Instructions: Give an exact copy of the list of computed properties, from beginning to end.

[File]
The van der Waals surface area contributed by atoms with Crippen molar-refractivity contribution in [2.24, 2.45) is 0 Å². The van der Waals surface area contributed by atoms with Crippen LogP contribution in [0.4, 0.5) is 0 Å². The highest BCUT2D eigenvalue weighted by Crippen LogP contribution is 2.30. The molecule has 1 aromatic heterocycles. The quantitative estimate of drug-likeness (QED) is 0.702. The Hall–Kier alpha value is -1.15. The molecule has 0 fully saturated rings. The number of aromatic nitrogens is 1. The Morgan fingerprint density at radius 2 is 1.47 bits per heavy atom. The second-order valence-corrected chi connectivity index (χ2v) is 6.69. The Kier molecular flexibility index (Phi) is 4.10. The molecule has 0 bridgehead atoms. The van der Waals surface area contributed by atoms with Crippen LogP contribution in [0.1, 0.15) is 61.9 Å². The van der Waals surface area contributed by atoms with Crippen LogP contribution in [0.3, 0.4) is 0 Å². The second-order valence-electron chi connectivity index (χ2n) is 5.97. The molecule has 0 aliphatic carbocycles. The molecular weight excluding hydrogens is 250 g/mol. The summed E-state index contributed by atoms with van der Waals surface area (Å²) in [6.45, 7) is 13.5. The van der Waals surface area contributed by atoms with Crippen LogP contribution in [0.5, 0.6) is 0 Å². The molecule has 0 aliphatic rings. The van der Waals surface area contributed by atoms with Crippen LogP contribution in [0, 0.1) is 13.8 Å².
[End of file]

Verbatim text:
The van der Waals surface area contributed by atoms with Crippen molar-refractivity contribution in [2.24, 2.45) is 0 Å². The van der Waals surface area contributed by atoms with Crippen LogP contribution in [0.4, 0.5) is 0 Å². The highest BCUT2D eigenvalue weighted by Crippen LogP contribution is 2.30. The molecule has 1 aromatic heterocycles. The quantitative estimate of drug-likeness (QED) is 0.702. The Hall–Kier alpha value is -1.15. The molecule has 0 fully saturated rings. The number of aromatic nitrogens is 1. The Morgan fingerprint density at radius 2 is 1.47 bits per heavy atom. The second-order valence-corrected chi connectivity index (χ2v) is 6.69. The Kier molecular flexibility index (Phi) is 4.10. The molecule has 0 bridgehead atoms. The van der Waals surface area contributed by atoms with Crippen LogP contribution in [0.1, 0.15) is 61.9 Å². The van der Waals surface area contributed by atoms with Crippen LogP contribution in [0.3, 0.4) is 0 Å². The second-order valence-electron chi connectivity index (χ2n) is 5.97. The molecule has 0 aliphatic carbocycles. The molecular weight excluding hydrogens is 250 g/mol. The summed E-state index contributed by atoms with van der Waals surface area (Å²) in [6.45, 7) is 13.5. The van der Waals surface area contributed by atoms with Crippen LogP contribution in [0.5, 0.6) is 0 Å². The molecule has 0 aliphatic rings. The van der Waals surface area contributed by atoms with Crippen LogP contribution in [0, 0.1) is 13.8 Å².